Posted: Friday, June 22, 2012
Originally constructed between 688 and 692 under the rule of Abd al-Malik, whom Yitzchak introduced in the previous post, the Dome of the Rock is one of the most emblematic architectural landmarks in the history of Islamic culture. On the one hand, the monument carries a unique and unifying significance for Islamic religious communities over broad temporal and geographic scopes; on the other hand, it reflects the far-reaching extent of intercultural contacts and dialogues that have shaped such Islamic communities over time, on a local level.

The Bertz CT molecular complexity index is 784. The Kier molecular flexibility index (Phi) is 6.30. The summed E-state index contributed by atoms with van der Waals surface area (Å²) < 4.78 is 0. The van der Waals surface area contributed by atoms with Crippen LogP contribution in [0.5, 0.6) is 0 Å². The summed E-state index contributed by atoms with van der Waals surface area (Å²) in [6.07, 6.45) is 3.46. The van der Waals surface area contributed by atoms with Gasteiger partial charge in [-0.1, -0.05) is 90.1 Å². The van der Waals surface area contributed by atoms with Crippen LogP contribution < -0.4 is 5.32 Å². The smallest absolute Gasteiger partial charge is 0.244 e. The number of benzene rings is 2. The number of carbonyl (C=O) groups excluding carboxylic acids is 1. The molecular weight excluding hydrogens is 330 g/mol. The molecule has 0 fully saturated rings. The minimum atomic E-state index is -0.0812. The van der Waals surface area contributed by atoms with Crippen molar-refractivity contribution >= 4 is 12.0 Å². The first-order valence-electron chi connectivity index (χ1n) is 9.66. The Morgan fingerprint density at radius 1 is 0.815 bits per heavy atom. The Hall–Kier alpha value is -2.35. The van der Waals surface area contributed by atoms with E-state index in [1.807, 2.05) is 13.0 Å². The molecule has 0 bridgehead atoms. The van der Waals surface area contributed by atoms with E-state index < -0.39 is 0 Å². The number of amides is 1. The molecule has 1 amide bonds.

Posted: Thursday, June 21, 2012
Born in Mecca and raised in Medina, the two most holy sites of Islam, the fifth caliph, Abd Al Malik Ibn Marwan, spearheaded the creation of many of the institutions that centralized the Islamic empire around his capital in Damascus and asserted its independence from Byzantine traditions.
Posted: Thursday, May 17, 2012
Although the Sasanian (Sasanid) empire was centered in Mesopotamia, it played a major role in religious, political, and visual culture in the Byzantine and early Islamic eastern Mediterranean. The dynasty's founding can be traced to Ardashir I (r. 224–241), who established his authority following the defeat of the Parthians. The empire's early years were marked by the emergence of key institutions and cultural developments that would shape Sasanian culture for several centuries.